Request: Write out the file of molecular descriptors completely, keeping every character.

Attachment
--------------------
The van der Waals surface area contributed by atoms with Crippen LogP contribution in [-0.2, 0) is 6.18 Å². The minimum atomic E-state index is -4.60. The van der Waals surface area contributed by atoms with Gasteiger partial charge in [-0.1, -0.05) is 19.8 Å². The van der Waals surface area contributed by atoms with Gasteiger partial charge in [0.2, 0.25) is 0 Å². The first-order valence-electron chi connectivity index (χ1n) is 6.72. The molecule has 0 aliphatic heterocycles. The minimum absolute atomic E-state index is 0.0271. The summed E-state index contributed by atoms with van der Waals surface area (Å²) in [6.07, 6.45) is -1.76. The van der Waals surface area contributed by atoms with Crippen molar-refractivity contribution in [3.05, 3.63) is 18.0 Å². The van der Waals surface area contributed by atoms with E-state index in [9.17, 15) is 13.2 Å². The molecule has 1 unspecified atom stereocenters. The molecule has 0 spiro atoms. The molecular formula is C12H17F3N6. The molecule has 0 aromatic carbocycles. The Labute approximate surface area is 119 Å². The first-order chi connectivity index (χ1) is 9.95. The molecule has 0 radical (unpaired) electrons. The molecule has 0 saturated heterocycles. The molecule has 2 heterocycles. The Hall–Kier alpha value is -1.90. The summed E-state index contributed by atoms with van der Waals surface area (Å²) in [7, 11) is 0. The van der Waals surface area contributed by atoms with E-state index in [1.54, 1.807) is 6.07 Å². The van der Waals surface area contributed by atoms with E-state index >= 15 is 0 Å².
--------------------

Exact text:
The van der Waals surface area contributed by atoms with Crippen LogP contribution in [-0.2, 0) is 6.18 Å². The minimum atomic E-state index is -4.60. The van der Waals surface area contributed by atoms with Gasteiger partial charge in [-0.1, -0.05) is 19.8 Å². The van der Waals surface area contributed by atoms with Gasteiger partial charge in [0.2, 0.25) is 0 Å². The first-order valence-electron chi connectivity index (χ1n) is 6.72. The molecule has 0 aliphatic heterocycles. The minimum absolute atomic E-state index is 0.0271. The summed E-state index contributed by atoms with van der Waals surface area (Å²) in [6.07, 6.45) is -1.76. The van der Waals surface area contributed by atoms with Crippen molar-refractivity contribution in [3.05, 3.63) is 18.0 Å². The van der Waals surface area contributed by atoms with E-state index in [9.17, 15) is 13.2 Å². The molecule has 1 unspecified atom stereocenters. The molecule has 0 spiro atoms. The molecular formula is C12H17F3N6. The molecule has 0 aromatic carbocycles. The Labute approximate surface area is 119 Å². The first-order chi connectivity index (χ1) is 9.95. The molecule has 0 radical (unpaired) electrons. The molecule has 0 saturated heterocycles. The molecule has 2 heterocycles. The Hall–Kier alpha value is -1.90. The summed E-state index contributed by atoms with van der Waals surface area (Å²) in [7, 11) is 0. The van der Waals surface area contributed by atoms with E-state index in [1.54, 1.807) is 6.07 Å². The van der Waals surface area contributed by atoms with E-state index >= 15 is 0 Å².